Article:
Servicers Alerted to Reverse Scams
The reverse mortgage sector has not been overlooked by the scam artists that have pillaged the rest of the mortgage business. But servicers can fight back by thinking like a criminal.
"You don't have to hire a criminal, just think like one," Linda Bridges of Wells Fargo Home Mortgage, Fort Hill, S.C., advised at the National Reverse Mortgage Lenders Association's Eastern Regional Meeting here.
Some of the red flags mentioned by Ms. Bridges, who runs Wells' reverse mortgage servicing sector, include multiple draws within a single month, hushed voices in the background when borrowers call in, and frequent changes in phone numbers and addresses. Her advice: "Make sure you are working with the borrower and not someone who's out to pilfer your life savings." To authenticate customers who call for draws on their lines of credit, Wells routinely validates their name and address, birth dates, last four digits of their Social Security numbers and their personal identification numbers. The company, which is the largest origination of government-insured reverse mortgages, strongly suggests to its customers that they receive their funds as direct deposits. And just to be sure there isn't some hanky-panky going on, it makes certain the name on the bank account is the same as the name on the note.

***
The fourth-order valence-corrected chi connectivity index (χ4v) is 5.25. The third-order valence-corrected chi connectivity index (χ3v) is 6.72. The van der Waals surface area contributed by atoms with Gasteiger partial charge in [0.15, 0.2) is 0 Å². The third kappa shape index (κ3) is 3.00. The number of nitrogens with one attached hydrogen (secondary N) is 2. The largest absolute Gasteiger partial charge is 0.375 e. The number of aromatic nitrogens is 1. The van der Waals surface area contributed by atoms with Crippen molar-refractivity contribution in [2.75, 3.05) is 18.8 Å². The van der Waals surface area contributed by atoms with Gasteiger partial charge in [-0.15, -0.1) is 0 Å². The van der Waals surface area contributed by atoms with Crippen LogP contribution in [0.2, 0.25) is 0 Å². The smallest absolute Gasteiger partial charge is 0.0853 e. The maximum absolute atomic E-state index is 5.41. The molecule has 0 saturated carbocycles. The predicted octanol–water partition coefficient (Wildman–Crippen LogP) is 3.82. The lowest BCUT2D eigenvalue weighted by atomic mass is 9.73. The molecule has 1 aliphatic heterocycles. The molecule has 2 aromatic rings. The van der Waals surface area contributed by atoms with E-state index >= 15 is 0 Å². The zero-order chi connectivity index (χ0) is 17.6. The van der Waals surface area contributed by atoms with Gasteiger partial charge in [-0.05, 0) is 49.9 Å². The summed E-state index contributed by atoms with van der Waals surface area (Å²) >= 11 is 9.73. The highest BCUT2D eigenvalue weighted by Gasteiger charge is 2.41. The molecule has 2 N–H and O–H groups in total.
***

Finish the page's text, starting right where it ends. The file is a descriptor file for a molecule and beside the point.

When there is what Wells considers to be an unusual amount of activity in the account, it always calls the customer to "make sure it is our customer," Ms. Bridges said. And when its hears someone coaching in the background when a borrower calls in, it reconfirms with the customer at the end of the day "when the coach is no longer there." The company also verifies signatures on written requests by comparing them back to the original deed and note, and it always confirms signatures whenever a customer asks for a change in his payment plan. A change in a guardian or other contact is another thing, which raises a flag with Wells' servicers, as well as more than one change in a phone number and address in a given year. Many seniors are so-called snowbirds who spend their winters in warmer climates. But when they switch places more than once every 12 months, something may be amiss, Ms. Bridges told the meeting.
Wells also searches death records "as a matter of routine" so it doesn't pay out money to someone who's no longer alive, the servicing expert said.
"We want to get updates as quickly as possible so we can stop payments as quickly as possible," she said, noting that it can be six months or longer before the company becomes aware that a borrower has passed away. "We can't always rely on family members to notify us." (c) 2008 Mortgage Servicing News and SourceMedia, Inc. All Rights Reserved. http://www.mortgageservicingnews.com/ http://www.sourcemedia.com/